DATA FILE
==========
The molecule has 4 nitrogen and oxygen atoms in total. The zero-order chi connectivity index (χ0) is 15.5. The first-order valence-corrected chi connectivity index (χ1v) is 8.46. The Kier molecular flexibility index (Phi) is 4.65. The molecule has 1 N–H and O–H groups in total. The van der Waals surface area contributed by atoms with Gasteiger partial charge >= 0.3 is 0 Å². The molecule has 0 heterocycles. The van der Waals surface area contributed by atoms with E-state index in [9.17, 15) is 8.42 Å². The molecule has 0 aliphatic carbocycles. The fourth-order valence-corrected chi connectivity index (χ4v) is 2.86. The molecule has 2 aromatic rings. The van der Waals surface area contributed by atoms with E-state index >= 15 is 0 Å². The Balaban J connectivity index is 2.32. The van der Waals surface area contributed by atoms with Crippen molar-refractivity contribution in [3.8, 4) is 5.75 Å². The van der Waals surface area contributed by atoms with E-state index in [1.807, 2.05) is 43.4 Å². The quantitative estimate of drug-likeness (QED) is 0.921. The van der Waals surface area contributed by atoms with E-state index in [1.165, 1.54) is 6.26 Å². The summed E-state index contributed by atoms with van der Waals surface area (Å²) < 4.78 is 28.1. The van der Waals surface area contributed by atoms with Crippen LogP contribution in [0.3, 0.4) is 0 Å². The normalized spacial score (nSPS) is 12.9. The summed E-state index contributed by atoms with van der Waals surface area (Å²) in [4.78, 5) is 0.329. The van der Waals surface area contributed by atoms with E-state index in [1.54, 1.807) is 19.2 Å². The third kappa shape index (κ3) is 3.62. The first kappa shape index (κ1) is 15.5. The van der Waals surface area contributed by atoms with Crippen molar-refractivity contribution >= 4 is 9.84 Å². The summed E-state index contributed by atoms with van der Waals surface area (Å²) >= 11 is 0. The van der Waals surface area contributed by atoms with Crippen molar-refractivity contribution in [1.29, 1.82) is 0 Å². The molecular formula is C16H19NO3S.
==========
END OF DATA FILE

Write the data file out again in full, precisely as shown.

The molecule has 4 nitrogen and oxygen atoms in total. The zero-order chi connectivity index (χ0) is 15.5. The first-order valence-corrected chi connectivity index (χ1v) is 8.46. The Kier molecular flexibility index (Phi) is 4.65. The molecule has 1 N–H and O–H groups in total. The van der Waals surface area contributed by atoms with Gasteiger partial charge >= 0.3 is 0 Å². The molecule has 0 heterocycles. The van der Waals surface area contributed by atoms with E-state index in [9.17, 15) is 8.42 Å². The molecule has 0 aliphatic carbocycles. The fourth-order valence-corrected chi connectivity index (χ4v) is 2.86. The molecule has 2 aromatic rings. The van der Waals surface area contributed by atoms with E-state index >= 15 is 0 Å². The Balaban J connectivity index is 2.32. The van der Waals surface area contributed by atoms with Crippen molar-refractivity contribution in [3.8, 4) is 5.75 Å². The van der Waals surface area contributed by atoms with E-state index in [1.807, 2.05) is 43.4 Å². The quantitative estimate of drug-likeness (QED) is 0.921. The van der Waals surface area contributed by atoms with E-state index in [1.165, 1.54) is 6.26 Å². The summed E-state index contributed by atoms with van der Waals surface area (Å²) < 4.78 is 28.1. The van der Waals surface area contributed by atoms with Crippen LogP contribution in [0.3, 0.4) is 0 Å². The normalized spacial score (nSPS) is 12.9. The summed E-state index contributed by atoms with van der Waals surface area (Å²) in [4.78, 5) is 0.329. The van der Waals surface area contributed by atoms with E-state index in [1.54, 1.807) is 19.2 Å². The third kappa shape index (κ3) is 3.62. The first kappa shape index (κ1) is 15.5. The van der Waals surface area contributed by atoms with Crippen molar-refractivity contribution >= 4 is 9.84 Å². The summed E-state index contributed by atoms with van der Waals surface area (Å²) >= 11 is 0. The van der Waals surface area contributed by atoms with Crippen molar-refractivity contribution in [1.29, 1.82) is 0 Å². The molecular formula is C16H19NO3S.